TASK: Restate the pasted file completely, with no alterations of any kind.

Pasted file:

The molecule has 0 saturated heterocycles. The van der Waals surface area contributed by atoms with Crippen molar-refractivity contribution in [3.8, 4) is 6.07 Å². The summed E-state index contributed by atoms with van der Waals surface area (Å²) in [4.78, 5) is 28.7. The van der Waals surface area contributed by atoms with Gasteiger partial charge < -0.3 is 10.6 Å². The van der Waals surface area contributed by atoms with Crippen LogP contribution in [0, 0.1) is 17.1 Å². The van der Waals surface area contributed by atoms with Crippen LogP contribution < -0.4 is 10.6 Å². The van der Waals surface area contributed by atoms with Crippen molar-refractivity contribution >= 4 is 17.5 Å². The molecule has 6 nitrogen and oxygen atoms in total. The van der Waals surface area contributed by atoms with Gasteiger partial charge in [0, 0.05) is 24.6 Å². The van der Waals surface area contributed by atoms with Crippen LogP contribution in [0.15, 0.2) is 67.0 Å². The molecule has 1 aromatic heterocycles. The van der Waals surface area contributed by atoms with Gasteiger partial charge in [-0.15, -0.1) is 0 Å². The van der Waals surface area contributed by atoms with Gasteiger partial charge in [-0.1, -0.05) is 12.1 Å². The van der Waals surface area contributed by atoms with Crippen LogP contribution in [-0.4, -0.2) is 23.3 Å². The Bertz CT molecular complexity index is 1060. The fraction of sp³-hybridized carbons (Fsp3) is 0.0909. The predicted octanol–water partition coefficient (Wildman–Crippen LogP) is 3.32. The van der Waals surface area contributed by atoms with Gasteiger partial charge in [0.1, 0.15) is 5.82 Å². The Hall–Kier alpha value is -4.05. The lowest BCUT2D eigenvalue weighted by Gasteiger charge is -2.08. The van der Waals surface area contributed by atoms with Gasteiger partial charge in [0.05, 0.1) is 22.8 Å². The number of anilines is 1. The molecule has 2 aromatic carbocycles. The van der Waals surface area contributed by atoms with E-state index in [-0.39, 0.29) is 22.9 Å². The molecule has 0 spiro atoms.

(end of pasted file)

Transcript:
The molecule has 0 saturated heterocycles. The van der Waals surface area contributed by atoms with Crippen molar-refractivity contribution in [3.8, 4) is 6.07 Å². The summed E-state index contributed by atoms with van der Waals surface area (Å²) in [4.78, 5) is 28.7. The van der Waals surface area contributed by atoms with Gasteiger partial charge < -0.3 is 10.6 Å². The van der Waals surface area contributed by atoms with Crippen LogP contribution in [0, 0.1) is 17.1 Å². The van der Waals surface area contributed by atoms with Crippen LogP contribution < -0.4 is 10.6 Å². The van der Waals surface area contributed by atoms with Crippen molar-refractivity contribution >= 4 is 17.5 Å². The molecule has 6 nitrogen and oxygen atoms in total. The van der Waals surface area contributed by atoms with Gasteiger partial charge in [0, 0.05) is 24.6 Å². The van der Waals surface area contributed by atoms with Crippen LogP contribution in [0.15, 0.2) is 67.0 Å². The molecule has 1 aromatic heterocycles. The van der Waals surface area contributed by atoms with Gasteiger partial charge in [-0.15, -0.1) is 0 Å². The van der Waals surface area contributed by atoms with Gasteiger partial charge in [-0.1, -0.05) is 12.1 Å². The van der Waals surface area contributed by atoms with Crippen LogP contribution in [-0.4, -0.2) is 23.3 Å². The Bertz CT molecular complexity index is 1060. The fraction of sp³-hybridized carbons (Fsp3) is 0.0909. The predicted octanol–water partition coefficient (Wildman–Crippen LogP) is 3.32. The van der Waals surface area contributed by atoms with Gasteiger partial charge in [0.1, 0.15) is 5.82 Å². The Hall–Kier alpha value is -4.05. The lowest BCUT2D eigenvalue weighted by Gasteiger charge is -2.08. The van der Waals surface area contributed by atoms with Gasteiger partial charge in [0.05, 0.1) is 22.8 Å². The number of anilines is 1. The molecule has 2 aromatic carbocycles. The van der Waals surface area contributed by atoms with E-state index in [-0.39, 0.29) is 22.9 Å². The molecule has 0 spiro atoms.